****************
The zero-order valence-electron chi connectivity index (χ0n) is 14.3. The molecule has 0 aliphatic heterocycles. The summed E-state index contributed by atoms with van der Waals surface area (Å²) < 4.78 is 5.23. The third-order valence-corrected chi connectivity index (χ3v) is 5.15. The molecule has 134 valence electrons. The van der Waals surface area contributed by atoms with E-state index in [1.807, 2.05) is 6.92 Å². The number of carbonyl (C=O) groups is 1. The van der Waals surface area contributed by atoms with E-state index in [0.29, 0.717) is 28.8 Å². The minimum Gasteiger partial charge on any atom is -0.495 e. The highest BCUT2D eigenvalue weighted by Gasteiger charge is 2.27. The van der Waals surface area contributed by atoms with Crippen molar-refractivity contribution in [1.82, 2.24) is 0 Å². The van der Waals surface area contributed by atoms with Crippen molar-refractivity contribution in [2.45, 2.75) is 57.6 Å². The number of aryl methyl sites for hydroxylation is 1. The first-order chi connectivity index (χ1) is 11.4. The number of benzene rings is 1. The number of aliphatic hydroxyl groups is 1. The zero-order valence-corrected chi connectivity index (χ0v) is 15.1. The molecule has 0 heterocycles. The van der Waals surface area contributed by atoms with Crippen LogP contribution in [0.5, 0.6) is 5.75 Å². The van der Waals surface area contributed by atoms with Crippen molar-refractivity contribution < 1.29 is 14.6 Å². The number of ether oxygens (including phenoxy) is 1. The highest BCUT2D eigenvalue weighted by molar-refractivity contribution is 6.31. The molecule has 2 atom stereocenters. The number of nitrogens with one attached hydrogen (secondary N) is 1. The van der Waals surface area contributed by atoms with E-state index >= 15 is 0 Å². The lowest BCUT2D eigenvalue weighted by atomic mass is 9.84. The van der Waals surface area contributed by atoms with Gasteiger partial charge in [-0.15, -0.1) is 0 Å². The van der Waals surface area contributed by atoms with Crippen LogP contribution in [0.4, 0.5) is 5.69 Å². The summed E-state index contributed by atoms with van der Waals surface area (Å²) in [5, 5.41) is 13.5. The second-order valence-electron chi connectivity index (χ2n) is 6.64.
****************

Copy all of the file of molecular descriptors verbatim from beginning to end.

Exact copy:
The zero-order valence-electron chi connectivity index (χ0n) is 14.3. The molecule has 0 aliphatic heterocycles. The summed E-state index contributed by atoms with van der Waals surface area (Å²) < 4.78 is 5.23. The third-order valence-corrected chi connectivity index (χ3v) is 5.15. The molecule has 134 valence electrons. The van der Waals surface area contributed by atoms with E-state index in [1.807, 2.05) is 6.92 Å². The number of carbonyl (C=O) groups is 1. The van der Waals surface area contributed by atoms with E-state index in [0.29, 0.717) is 28.8 Å². The minimum Gasteiger partial charge on any atom is -0.495 e. The highest BCUT2D eigenvalue weighted by Gasteiger charge is 2.27. The van der Waals surface area contributed by atoms with Crippen molar-refractivity contribution in [1.82, 2.24) is 0 Å². The van der Waals surface area contributed by atoms with Crippen molar-refractivity contribution in [2.45, 2.75) is 57.6 Å². The number of aryl methyl sites for hydroxylation is 1. The first-order chi connectivity index (χ1) is 11.4. The number of benzene rings is 1. The number of aliphatic hydroxyl groups is 1. The zero-order valence-corrected chi connectivity index (χ0v) is 15.1. The molecule has 0 heterocycles. The van der Waals surface area contributed by atoms with Crippen LogP contribution in [0.5, 0.6) is 5.75 Å². The van der Waals surface area contributed by atoms with Crippen molar-refractivity contribution < 1.29 is 14.6 Å². The number of ether oxygens (including phenoxy) is 1. The highest BCUT2D eigenvalue weighted by molar-refractivity contribution is 6.31. The molecule has 2 atom stereocenters. The number of nitrogens with one attached hydrogen (secondary N) is 1. The van der Waals surface area contributed by atoms with E-state index >= 15 is 0 Å². The lowest BCUT2D eigenvalue weighted by atomic mass is 9.84. The van der Waals surface area contributed by atoms with Gasteiger partial charge in [-0.15, -0.1) is 0 Å². The van der Waals surface area contributed by atoms with Crippen LogP contribution in [0.4, 0.5) is 5.69 Å². The summed E-state index contributed by atoms with van der Waals surface area (Å²) in [5, 5.41) is 13.5. The second-order valence-electron chi connectivity index (χ2n) is 6.64.